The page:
Latest excavation data indicate the continuous existence of mammoths in the same geographical area for almost a million of years – based on mammoths' remains from earlier periods of their evolution (ca. 780,000 years ago) to their extinction (ca. 10,000 years ago). This was proven by fossil remains of Steppe and its ultimate descendant Woolly Mammoth, which were excavated in the Drmno open-cast lignite mine, in 2009 and 2012.
During the coil exploitation in the Drmno open-cast lignite mine, adjacent to the famous Roman site of Viminacium, approximately 90km east of Belgrade, the 75m tall geological Pleistocene profiles were opened. In May 2009, the fossil remains of a large animal were found on a depth of 27m. Archeologists from the site of Viminacium supported by paleontologist of the Institute for Nature Conservation of Serbia, an IUCN Member, stopped the exploitation. Further investigation on the site revealed a complete fossil skeleton which was scientifically proven to belong to a male Steppe Mammoth (Mammuthus trogontherii) that stood about 4m tall, weighted around 9,5t and was around 62 years of age when it died (Lister et al., 2012). The sensational finding from early Middle Pleistocene represents the "extremely rare" fossilized skull of a Steppe Mammoth (that lived 780,000-500,000 years ago), and is one of the most complete and best preserved skeletons of this species. Experts of the Natural History Museum of Belgrade, with the support of the director of the Viminacium project, Dr Miomir Korаć, finalized the skeleton restoration and conservation in situ. This discovery attracted the attention of numerous world media as well as distinguished scientists in the field of paleontology, amongst which Dr Adrian Lister, a mammoth expert from London's Natural History Museum and University College London that published the original scientific work in cooperation with experts from Serbia.
According to the results of the first studies, the paleontologists assumed that the discovered fossil skeleton belongs the ancient species known as the Southern Mammoth (M. meridionalis), whose antecessors migrated from North Africa to Eurasian continent more than a million years ago. The Southern Mammoth inhabited mostly the areas under forest vegetation and was adapted to live in a moderate warm climate. Approximately 600,000 years ago, during the Middle Pleistocene, the climate become drier and colder, savannas changed into steppes. Due to climate changes, the Southern Mammoth gradually evolved into the Steppe Mammoth. The Steppe Mammoth is of special importance for the analysis of the evolution of these fascinating mammals given that it represents the transitional phase between the Southern Mammoth and the more recently widespread Woolly Mammoth.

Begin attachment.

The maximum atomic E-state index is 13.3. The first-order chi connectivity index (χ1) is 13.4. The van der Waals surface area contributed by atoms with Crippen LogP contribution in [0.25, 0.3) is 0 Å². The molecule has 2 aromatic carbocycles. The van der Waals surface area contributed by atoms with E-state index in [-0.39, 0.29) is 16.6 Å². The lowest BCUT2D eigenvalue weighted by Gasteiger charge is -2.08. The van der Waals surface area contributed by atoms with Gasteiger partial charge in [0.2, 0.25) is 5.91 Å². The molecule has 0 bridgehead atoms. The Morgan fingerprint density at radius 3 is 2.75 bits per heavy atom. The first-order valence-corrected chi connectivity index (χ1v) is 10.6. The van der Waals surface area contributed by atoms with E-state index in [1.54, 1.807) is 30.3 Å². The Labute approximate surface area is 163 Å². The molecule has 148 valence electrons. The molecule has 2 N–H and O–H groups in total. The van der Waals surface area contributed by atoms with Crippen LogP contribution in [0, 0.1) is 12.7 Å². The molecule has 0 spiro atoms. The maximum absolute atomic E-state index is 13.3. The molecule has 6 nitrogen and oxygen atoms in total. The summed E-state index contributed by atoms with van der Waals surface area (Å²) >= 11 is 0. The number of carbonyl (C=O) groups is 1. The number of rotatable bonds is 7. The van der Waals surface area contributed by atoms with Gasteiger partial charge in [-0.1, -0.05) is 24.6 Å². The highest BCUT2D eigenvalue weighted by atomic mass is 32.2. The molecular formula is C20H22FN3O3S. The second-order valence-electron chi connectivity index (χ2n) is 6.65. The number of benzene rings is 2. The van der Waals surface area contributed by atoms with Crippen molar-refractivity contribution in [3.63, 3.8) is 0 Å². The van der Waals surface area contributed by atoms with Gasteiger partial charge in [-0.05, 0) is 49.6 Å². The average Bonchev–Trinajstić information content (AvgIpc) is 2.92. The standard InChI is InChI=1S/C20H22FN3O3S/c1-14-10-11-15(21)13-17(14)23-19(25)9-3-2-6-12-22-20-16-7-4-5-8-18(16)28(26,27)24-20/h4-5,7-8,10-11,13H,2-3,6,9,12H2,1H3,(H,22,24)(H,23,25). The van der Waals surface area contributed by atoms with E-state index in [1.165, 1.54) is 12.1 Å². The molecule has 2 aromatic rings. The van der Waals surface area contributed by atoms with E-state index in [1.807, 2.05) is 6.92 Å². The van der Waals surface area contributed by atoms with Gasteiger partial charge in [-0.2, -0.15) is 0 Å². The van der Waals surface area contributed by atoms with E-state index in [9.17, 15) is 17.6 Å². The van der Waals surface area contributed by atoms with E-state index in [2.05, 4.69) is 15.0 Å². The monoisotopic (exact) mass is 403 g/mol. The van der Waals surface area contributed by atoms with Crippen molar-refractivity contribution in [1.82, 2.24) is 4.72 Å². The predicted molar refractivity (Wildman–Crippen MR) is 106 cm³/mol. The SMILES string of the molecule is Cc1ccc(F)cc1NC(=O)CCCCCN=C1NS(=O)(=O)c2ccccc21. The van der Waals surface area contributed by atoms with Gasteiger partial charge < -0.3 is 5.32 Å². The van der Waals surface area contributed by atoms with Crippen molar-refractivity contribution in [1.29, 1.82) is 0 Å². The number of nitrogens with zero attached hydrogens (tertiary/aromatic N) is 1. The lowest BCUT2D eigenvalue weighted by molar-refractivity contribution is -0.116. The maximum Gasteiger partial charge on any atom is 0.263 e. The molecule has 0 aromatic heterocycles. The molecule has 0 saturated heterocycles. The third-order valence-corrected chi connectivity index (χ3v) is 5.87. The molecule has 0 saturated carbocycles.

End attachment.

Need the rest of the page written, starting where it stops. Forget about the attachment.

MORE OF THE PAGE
In June 2012, three years after the sensational discovery, at only some 1,900m from the site, a large mining excavator hit a giant bone again. All the activities were stopped and group of experts from the Archaeological Institute of Serbian Academy of Sciences and Arts, the Institute for Nature Conservation of Serbia and the Natural History Museum from Belgrade visited the site. Besides a 4.2m long tusk, a careful excavation on the very edge of the loess cliff revealed a number of bones, of most probably some 5-8 individuals, placed on 8 different locations not far from each other. Given that the bones of more individuals were not found in their natural position, the site is considered to be a “mammoths cemetery” where the bones were moved around most probably by the scavengers. All fossil findings were located at the same level, 19 meters deep. Based on the morphometric bones' analysis, the depth level and the type of sediments, it was concluded that the fossil remains belonged to Woolly Mammoth (M. primigenius), a species almost 700,000 years younger than the Steppe Mammoth. It is estimated that the fossil bones from the loess deposition are 50,000-60,000 years old.
With long brown hair, huge curved tusks, tall and massive upright head, 4m tall and with 6t weight, the Woolly Mammoth became a symbol of the ice age. It was adapted to cold and harsh climate, as indicated by the frozen mammoths found in the thick layers of ice in the Arctic circle of Siberia. It inhabited ice age steppe areas rich in grass, with occasional pine and birch vegetation. It shared its habitat with other, now extinct, species such as Woolly Rhinoceros, Giant Deer, Bison, Cave Bear etc. There are several theories about the mammoths' extinction. According to the latest research the climate and vegetative changes, appearance of humans and development of hunting techniques were crucial – causing the final extinction at the end of Pleistocene era, some 10,000 years ago, when it had reached the last level of adaptation to the ice age conditions of life.
Further study might shed more light on numerous questions and clarify the facts related to the mystery of origin, way of life and finally causes of extinction of these fascinating mammals.
Author: Srdjan Marincic, Advisor paleontologist, Institute for Nature Conservation of Serbia.
Lister, A.M., et al., A skeleton of ‘steppe’ mammoth (Mammuthus trogontherii (Pohlig)) from Drmno, near Kostolac, Serbia, Quaternary International (2012)
Any reproduction of this text is prohibited without prior written approval by the author.